Word of the Day – Manque

By November 18, 2017Word of the Day

Manque (adj)

mon-kay

Having failed to become what one might have been.

Late 18th century: French, past participle of manquer ‘to lack’.

Example sentences

“It’s sad, he wanted to be a writer and now he’s nothing but a reclusive manque.”

Word of the Day – Procellous

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Procellous (adj) (rare)

pro-sell-us

Stormy, turbulent.

Early 17th century; earliest use found in Thomas Goffe (?1591–1629), playwright and Church of England clergyman. From French † procelleux from classical Latin procellōsus stormy from procella + -ōsus.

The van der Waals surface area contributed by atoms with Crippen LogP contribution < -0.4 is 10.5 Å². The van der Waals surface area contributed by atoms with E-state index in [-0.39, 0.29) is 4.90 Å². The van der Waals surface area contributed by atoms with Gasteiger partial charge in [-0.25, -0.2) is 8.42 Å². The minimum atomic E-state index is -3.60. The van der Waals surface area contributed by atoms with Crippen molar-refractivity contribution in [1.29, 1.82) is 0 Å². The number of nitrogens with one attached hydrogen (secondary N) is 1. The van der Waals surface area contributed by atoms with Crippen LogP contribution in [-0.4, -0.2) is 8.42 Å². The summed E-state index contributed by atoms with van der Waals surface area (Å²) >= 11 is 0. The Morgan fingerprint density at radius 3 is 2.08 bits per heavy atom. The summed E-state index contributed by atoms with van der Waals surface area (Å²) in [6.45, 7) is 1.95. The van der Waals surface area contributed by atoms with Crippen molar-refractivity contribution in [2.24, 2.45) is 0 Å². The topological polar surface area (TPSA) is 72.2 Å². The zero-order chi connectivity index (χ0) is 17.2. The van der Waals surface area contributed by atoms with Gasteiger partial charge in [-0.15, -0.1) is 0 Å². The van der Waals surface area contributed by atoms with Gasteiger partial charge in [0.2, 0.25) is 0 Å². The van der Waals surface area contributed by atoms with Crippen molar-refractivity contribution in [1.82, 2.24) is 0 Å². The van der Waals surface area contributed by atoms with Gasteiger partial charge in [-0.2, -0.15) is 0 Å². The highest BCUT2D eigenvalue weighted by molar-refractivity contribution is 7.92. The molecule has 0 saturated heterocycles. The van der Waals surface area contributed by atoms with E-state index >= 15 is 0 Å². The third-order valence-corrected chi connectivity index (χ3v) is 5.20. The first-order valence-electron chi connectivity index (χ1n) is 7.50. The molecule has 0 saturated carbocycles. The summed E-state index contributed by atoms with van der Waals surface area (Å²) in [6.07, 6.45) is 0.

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Word of the Day – Antinomy

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Antinomy (noun)

an-tin-o-mee

A contradiction between two beliefs or conclusions that are in themselves reasonable; a paradox.

Late 16th century (in the sense ‘a conflict between two laws’): from Latin antinomia, from Greek, from anti ‘against’ + nomos ‘law’.

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